I'm a bookworm of the highest caliber! If you see me, I'll probably be reading. There's nothing I love more than finding a good book, and then sharing it with the world!
I find it necessary to tell you that I'm an extremely picky reader when it comes to Historical Fiction. As a genre, it just never seems to hold my attention as well as most others. However, once in a while I find a gem. A book that not only captures my imagination, but enfolds me in the rich history that hides inside of it. Sarah McCoy creates this beautiful, lifelike story that just begs you to keep reading. I'm proud to say that I devoured this book, and was eager for more.
The Mapmaker's Children brings to life the story of Sarah Brown, the daughter of abolitionist leader John Brown. While this is fiction, you can tell that there is a hefty amount of fact woven seamlessly in. Sarah's bravery, her artistic ability, her fierce love for her family, were all penned expertly into this story. I felt like I was right beside her, for all the pain and all the joy. She was such a strong woman, and I took an instant liking to her passion for the fight. With every page, I grew to love her more and more. McCoy makes you care, and it's brilliant. Brilliant, and heartbreaking.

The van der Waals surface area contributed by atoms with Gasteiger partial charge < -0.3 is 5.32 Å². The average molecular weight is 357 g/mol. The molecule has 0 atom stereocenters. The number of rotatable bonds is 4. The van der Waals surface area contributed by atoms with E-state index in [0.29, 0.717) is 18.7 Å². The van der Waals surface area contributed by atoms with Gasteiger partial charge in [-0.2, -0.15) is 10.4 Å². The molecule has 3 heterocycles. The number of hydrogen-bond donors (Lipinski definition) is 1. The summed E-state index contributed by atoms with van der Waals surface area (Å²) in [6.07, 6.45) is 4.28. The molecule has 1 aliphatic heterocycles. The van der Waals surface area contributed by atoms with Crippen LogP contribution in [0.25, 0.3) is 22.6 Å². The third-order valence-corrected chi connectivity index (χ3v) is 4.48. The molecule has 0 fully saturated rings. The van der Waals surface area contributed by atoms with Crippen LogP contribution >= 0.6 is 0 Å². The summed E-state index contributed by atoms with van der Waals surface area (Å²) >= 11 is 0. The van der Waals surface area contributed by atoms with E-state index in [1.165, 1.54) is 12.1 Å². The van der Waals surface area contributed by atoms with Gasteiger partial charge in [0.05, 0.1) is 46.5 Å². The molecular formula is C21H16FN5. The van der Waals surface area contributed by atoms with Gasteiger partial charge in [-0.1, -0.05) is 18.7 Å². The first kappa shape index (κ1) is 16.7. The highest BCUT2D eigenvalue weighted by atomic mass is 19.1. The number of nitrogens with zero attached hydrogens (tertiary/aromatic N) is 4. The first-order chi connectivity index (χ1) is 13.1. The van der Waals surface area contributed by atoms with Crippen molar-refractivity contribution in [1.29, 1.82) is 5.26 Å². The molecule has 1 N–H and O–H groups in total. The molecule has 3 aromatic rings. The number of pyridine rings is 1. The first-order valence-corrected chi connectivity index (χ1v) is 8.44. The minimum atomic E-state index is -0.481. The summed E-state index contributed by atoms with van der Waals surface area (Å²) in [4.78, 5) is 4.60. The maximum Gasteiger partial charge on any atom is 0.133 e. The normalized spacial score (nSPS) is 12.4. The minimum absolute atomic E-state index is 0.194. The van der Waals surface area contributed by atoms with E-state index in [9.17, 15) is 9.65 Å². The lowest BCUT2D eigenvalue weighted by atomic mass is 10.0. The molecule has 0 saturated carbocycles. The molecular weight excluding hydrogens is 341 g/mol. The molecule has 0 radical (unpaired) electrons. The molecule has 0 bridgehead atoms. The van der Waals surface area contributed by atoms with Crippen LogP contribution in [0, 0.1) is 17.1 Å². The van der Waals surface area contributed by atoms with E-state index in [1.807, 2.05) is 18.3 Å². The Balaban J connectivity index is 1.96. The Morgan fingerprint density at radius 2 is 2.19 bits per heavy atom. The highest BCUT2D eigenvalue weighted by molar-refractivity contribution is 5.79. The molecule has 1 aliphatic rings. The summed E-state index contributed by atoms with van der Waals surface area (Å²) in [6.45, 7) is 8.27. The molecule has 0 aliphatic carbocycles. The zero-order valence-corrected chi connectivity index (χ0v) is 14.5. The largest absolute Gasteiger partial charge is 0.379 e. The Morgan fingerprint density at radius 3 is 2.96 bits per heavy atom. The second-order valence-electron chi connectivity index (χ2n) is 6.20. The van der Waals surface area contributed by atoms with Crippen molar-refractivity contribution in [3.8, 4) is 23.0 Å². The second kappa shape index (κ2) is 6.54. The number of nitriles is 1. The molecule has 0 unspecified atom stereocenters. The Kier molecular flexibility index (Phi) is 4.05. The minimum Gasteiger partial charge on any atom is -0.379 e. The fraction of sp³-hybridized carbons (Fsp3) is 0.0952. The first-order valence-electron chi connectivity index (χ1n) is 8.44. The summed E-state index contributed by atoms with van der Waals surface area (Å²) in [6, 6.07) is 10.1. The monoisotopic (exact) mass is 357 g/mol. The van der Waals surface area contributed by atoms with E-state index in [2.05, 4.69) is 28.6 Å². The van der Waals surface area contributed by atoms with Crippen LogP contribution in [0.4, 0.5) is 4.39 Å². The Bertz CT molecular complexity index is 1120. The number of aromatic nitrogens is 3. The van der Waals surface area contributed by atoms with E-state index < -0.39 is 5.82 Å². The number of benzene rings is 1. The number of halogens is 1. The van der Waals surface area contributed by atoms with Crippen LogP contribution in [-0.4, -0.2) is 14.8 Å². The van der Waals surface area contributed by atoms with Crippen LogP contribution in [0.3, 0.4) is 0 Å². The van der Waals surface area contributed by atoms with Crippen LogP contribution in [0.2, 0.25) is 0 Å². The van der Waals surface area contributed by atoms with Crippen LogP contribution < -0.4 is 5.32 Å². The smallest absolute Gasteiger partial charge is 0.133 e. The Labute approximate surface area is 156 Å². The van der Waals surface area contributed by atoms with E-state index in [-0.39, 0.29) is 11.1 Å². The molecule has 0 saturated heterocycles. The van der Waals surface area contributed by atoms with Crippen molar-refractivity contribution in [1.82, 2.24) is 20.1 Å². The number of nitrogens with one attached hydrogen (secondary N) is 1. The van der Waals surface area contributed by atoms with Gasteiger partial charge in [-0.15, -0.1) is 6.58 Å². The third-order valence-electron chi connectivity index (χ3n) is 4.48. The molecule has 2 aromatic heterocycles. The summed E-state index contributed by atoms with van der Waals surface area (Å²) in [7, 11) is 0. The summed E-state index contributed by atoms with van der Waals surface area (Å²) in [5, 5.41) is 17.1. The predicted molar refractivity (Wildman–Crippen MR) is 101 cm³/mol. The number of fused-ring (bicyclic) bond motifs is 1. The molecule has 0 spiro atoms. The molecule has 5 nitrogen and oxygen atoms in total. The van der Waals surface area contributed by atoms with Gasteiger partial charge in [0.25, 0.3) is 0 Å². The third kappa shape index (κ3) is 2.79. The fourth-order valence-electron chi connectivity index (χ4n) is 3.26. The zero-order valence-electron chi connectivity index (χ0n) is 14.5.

Tied up in Sarah's story is the story of another, more modern day, woman named Eden. In fact, The Mapmaker's Children is told in alternating chapters between these two. Generally I'm not a fan of alternating points of view. In this case though, it works just perfectly. See, Eden's home holds secrets. Secrets that, as I soon discovered, directly tied in to Sarah's history as well. I was enamored with this fact. That two women, so similar and yet so different, could be tied together by fate. If Sarah's character wasn't enough to make me love this book, seeing her history slowly uncovered in parallel with Eden's life made it all the more enjoyable. I won't spoil, but trust me when I say that it's well worth the wait.
Truly, I could go on and on about this book. There's so much to it. It has this lushness about it that just makes you fall into the pages and not want to crawl out again. The settings are vivid, the characters are three dimensional, and the entire book has this sense of familial love to it that just made me feel at home. It takes a lot to impress me lately, but this book absolutely did. The Mapmaker's Children definitely deserves a space on your to-be-read pile.